In many ways, this outlook was just what the United States needed in the immediate aftermath of September 11. While the press searched for structural explanations for the horror, Bush brushed off the left's agonized debate about "why they hate us" with superficial references to American decency, and he brushed off the right's angry debate about the growing malevolence of contemporary Islam with superficial assurances that Islam is a religion of peace. Instead, Bush focused on Osama bin Laden himself, the "evil man" behind the attacks. And after it became clear he was dwelling too much on one individual--and thus setting up a false measure of the war on terrorism's success--he simply broadened the enemy to "the evildoers" who brought down the twin towers. Bush seemed to understand instinctively that a debate about the attack's systemic roots could undermine the moral clarity the United States needed in a time of war. After an attack on U.S. soil that could have profoundly shaken national self-confidence, the United States was well-served by a president who didn't see good and evil as complicated categories. And George W. Bush never had.
The problems with Bush's outlook are taking longer to manifest themselves. In formal addresses written by his intellectually minded speechwriting shop, Bush has defined the war on terrorism as the successor to America's struggles against twentieth-century totalitarianism. But when he speaks off-the-cuff, without handlers, Bush falls back on his more personal understanding of good versus evil. And he doesn't explain what principle, if any, distinguishes the two. So last week, when asked about Pervez Musharraf's gutting of the Pakistani constitution, Bush replied, "My reaction about President Musharraf, he's still tight with us on the war against terror, and that's what I appreciate. ... Obviously, to the extent our friends promote democracy, it's important." The implication was clear. Musharraf--whom Bush has spent a great deal of time personally wooing--is a friend, a "good man." And as with Ted Kennedy, that friendship transcends differences of principle.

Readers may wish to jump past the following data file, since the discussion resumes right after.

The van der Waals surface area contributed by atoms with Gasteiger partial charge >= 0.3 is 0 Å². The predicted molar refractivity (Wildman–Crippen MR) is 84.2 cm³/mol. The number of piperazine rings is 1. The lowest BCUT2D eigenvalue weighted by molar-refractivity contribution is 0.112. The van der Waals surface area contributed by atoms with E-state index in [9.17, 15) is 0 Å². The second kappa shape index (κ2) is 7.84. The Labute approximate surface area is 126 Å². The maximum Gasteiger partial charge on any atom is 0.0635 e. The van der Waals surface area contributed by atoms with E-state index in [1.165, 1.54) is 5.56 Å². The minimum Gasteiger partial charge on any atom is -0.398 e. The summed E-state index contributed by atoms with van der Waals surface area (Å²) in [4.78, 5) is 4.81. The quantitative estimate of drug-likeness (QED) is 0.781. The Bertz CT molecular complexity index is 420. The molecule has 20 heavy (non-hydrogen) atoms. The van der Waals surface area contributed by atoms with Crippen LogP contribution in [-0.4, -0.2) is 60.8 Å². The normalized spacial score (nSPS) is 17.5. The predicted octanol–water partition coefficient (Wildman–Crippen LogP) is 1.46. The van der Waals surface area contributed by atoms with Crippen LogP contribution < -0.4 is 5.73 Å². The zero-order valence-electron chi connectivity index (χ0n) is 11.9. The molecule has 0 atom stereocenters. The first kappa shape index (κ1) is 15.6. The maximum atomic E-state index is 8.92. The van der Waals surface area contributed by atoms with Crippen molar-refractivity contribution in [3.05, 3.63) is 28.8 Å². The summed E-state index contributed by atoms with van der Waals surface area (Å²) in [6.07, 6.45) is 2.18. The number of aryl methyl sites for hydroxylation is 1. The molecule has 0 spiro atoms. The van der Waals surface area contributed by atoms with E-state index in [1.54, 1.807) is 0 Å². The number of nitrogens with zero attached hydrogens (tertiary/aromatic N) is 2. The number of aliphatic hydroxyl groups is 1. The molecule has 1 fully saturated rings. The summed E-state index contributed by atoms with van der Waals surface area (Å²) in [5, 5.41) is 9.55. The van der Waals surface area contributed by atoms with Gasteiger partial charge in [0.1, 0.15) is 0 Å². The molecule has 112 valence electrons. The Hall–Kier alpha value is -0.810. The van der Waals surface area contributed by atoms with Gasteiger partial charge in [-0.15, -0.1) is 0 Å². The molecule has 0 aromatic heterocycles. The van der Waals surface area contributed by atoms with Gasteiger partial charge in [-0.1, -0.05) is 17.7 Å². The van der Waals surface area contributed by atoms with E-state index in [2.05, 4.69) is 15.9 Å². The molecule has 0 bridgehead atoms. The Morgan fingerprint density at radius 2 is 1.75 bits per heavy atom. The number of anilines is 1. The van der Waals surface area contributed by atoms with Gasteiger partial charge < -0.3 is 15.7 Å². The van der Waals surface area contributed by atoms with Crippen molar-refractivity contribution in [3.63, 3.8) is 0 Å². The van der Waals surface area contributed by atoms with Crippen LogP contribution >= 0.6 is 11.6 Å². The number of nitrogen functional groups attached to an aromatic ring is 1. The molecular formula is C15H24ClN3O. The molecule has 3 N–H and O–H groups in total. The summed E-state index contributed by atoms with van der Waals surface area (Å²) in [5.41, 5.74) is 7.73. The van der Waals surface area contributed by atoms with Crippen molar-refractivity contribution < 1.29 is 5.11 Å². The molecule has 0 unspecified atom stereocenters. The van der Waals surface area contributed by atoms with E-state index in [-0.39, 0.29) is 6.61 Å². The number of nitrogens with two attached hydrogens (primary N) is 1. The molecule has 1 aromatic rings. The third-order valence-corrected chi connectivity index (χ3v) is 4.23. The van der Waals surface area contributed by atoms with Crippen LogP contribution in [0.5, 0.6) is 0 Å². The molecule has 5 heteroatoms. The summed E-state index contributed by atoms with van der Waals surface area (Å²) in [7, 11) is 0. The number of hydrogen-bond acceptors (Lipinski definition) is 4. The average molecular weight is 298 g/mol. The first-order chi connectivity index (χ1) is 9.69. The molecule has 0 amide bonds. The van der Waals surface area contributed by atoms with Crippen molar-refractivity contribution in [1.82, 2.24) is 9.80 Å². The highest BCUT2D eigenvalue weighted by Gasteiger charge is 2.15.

Similarly, in a telephone call this week with Crown Prince Abdullah, Bush reportedly referred to "the eternal friendship" between the United States and Saudi Arabia. Many experts think the Saudi monarchy has in recent years undergone an important ideological shift toward a foreign policy basically hostile to the United States. But Bush seems to consider the divergence little more than a tiff between pals that can be patched up by some quality time at his Crawford ranch.
Bush never addresses the moral hypocrisy underlying America's demand for democracy in Palestine and Iraq and our unwillingness to nudge the Saudis toward even minimal freedoms. Yet that hypocrisy is undermining the war on terrorism and the likely campaign against Iraq. The liberal secularists in the Muslim world who hate bin Laden and Saddam likely also hate Crown Prince Abdullah and increasingly hate Musharraf--and for many of the same good reasons. And we will never convince them to back our campaign against the dictator in Iraq if we simultaneously coddle the dictators in Saudi Arabia and Pakistan.
Bush's great success over the last year has been to invest the war on terrorism with the moral clarity the United States needs as it enters a dangerous new era. His great weakness is his tendency to see that moral clarity in personal rather than philosophical terms, to view as selfevident principles that for others are becoming increasingly less so. If left unaddressed, that weakness will ultimately pervert the moral vision upon which the war on terrorism is based, sowing confusion and cynicism about what, exactly, the United States is fighting for. George W. Bush has done a lot of good by conducting the war on terrorism the same way he has conducted most other things since he entered national politics roughly three years ago. Now he needs to change.
By Peter Beinart